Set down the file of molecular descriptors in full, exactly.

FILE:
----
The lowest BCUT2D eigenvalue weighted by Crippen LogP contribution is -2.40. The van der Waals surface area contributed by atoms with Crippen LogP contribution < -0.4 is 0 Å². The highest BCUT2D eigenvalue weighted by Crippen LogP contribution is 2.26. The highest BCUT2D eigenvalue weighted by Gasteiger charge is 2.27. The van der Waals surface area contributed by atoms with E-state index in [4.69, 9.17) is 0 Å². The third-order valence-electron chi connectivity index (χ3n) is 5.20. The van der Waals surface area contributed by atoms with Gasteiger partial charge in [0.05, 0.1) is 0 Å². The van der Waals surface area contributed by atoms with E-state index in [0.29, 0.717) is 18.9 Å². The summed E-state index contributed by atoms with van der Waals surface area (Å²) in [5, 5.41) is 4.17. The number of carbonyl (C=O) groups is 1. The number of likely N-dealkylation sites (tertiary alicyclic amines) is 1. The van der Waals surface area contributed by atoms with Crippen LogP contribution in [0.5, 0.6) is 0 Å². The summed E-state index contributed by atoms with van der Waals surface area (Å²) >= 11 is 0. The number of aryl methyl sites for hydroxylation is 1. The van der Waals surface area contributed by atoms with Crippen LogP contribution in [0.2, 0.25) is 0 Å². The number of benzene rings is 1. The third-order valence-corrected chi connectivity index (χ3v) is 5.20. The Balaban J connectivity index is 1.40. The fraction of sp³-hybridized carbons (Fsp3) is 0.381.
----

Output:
The lowest BCUT2D eigenvalue weighted by Crippen LogP contribution is -2.40. The van der Waals surface area contributed by atoms with Crippen LogP contribution < -0.4 is 0 Å². The highest BCUT2D eigenvalue weighted by Crippen LogP contribution is 2.26. The highest BCUT2D eigenvalue weighted by Gasteiger charge is 2.27. The van der Waals surface area contributed by atoms with E-state index in [4.69, 9.17) is 0 Å². The third-order valence-electron chi connectivity index (χ3n) is 5.20. The van der Waals surface area contributed by atoms with Gasteiger partial charge in [0.05, 0.1) is 0 Å². The van der Waals surface area contributed by atoms with E-state index in [0.29, 0.717) is 18.9 Å². The summed E-state index contributed by atoms with van der Waals surface area (Å²) in [5, 5.41) is 4.17. The number of carbonyl (C=O) groups is 1. The number of likely N-dealkylation sites (tertiary alicyclic amines) is 1. The van der Waals surface area contributed by atoms with Crippen LogP contribution in [0.5, 0.6) is 0 Å². The summed E-state index contributed by atoms with van der Waals surface area (Å²) >= 11 is 0. The number of aryl methyl sites for hydroxylation is 1. The van der Waals surface area contributed by atoms with Crippen LogP contribution in [0.2, 0.25) is 0 Å². The number of benzene rings is 1. The third-order valence-corrected chi connectivity index (χ3v) is 5.20. The Balaban J connectivity index is 1.40. The fraction of sp³-hybridized carbons (Fsp3) is 0.381.